’s in veneer on the earthA l l l if e is c o n f in e d t o a t h surface called the BIOSPHERE
Biosphere• Biosphere is the global ecological system integrating all living beings and their relationships.• Usually defined as the thin outer layer of the earth capable of supporting life.
Subdivisions of the Biosphere • Lithosphere • Hydrosphere • Atmosphere
LITHOSPHERE The rocky material of the earth’souter shell and is the ultimate source of all mineral elements required by living organisms.
hydroSPHERE The hydrosphere includes all water on Earth. The abundance of water on Earth is a unique feature that clearly distinguishes our "Blue Planet" from others in the solar system.Not a drop of liquid water can be found anywhere else in the solar system. It is because the Earth has just the right mass, the right chemical composition, the right atmosphere, and is the right distance from the Sun that permits water to exist mainly as a liquid. Most of the water is contained in the oceans
atmOSPHERE The gaseous component of the biosphere. Extends up to some 3500 km above the earth’s surface, but all life is confined to the lowest 8 to 15 km (TROPOSPHERE). The screening layer in the atmosphere of oxygen-zone is concentrated mostly between 20 – 25 km.
Greenhouse effect The greenhouse effect is the rise in temperature that the Earth experiences because certain gases in the atmosphere(water vapor, carbon dioxide, nitrous oxide,and methane, for example) trap energy from the sun. Without these gases, heat would escape back into space and Earth’s average temperature would be about 60ºF colder.Because of how they warm our world, these gases are referred to as greenhouse gases.
Terrestrial Environments: BIOMES• A biome is a major biotic unit bearing a characteristic and easily recognized array of plant life.• A biome is identified by its dominant plant formation but, because animals depend on plants, each biome supports a characteristic fauna.• A biome,s distinctiveness is determined mainly by climate.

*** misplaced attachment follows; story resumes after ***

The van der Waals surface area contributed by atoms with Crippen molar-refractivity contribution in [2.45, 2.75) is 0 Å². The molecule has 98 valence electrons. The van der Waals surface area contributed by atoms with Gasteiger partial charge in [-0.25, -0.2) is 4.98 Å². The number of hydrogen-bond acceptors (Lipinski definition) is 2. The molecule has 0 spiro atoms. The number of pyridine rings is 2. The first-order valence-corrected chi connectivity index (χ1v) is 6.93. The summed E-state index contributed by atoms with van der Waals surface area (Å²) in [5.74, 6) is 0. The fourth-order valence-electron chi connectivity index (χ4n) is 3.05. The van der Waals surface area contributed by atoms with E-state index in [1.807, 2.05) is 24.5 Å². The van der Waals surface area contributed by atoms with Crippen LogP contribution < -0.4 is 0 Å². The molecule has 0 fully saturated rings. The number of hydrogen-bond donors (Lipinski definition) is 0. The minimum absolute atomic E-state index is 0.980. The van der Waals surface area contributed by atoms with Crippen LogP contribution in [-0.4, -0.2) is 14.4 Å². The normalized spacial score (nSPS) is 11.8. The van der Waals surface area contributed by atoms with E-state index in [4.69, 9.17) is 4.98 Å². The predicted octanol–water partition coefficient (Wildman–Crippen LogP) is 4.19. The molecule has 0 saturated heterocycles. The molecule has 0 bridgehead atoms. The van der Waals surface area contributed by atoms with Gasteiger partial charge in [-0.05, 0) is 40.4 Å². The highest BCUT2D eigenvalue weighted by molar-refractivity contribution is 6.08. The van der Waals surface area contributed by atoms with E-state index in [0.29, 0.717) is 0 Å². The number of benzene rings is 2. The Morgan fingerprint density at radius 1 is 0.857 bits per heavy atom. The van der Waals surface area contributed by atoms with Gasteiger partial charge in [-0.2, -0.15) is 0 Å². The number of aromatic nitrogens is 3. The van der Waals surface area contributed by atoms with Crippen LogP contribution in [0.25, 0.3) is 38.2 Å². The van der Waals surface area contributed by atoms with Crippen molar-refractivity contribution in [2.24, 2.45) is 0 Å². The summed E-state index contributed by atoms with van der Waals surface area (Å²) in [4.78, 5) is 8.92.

Temperature Deciduous Forest • This biome occupies the eastern half of the United States and a large portion of Europe.• It is characterized by: hardwood trees (e.g., beech, maple, oak, hickory) which are deciduous(shed their leaves in the autumn). • Large stands dominated by a single species are common.• Deer, raccoons, and salamanders are characteristic inhabitants.• During the growing season, this biome can be quite productive in both natural and agricultural ecosystems.
Coniferous Forest• This biome is found in the upper areas of North America and Asia• Tall mountains have supported vigorous tree growth and a large animal population. • Many animals like the white tailed deer, Reeves muntjac, fox, mice, owls, and squirrels are found in this area.• The weather in this biome is very cold. It is stormy in the winter and hot. There are usually many lightning storms in the summer. • There are many plants in this biome, but three dominate more than others. These are: pine, fir, and spruce trees. Mosses are also found almost anywhere here
Tropical Forest • The Tropical Rain forest contains trees standing 30 to 55 meters in height, creating a continuous canopy of foliage. The enclosed canopy shades the forest floor inhibiting the development of much undergrowth, creating an open forest formation• The intense precipitation of the tropical rainforest climate heavily leaches the soil.• Oxisol soil common to the rain forest are relatively infertile due to intense weathering and a lack of available nutrients. Deforestation and habitat destruction is severely crippling the rain forest ecosystem.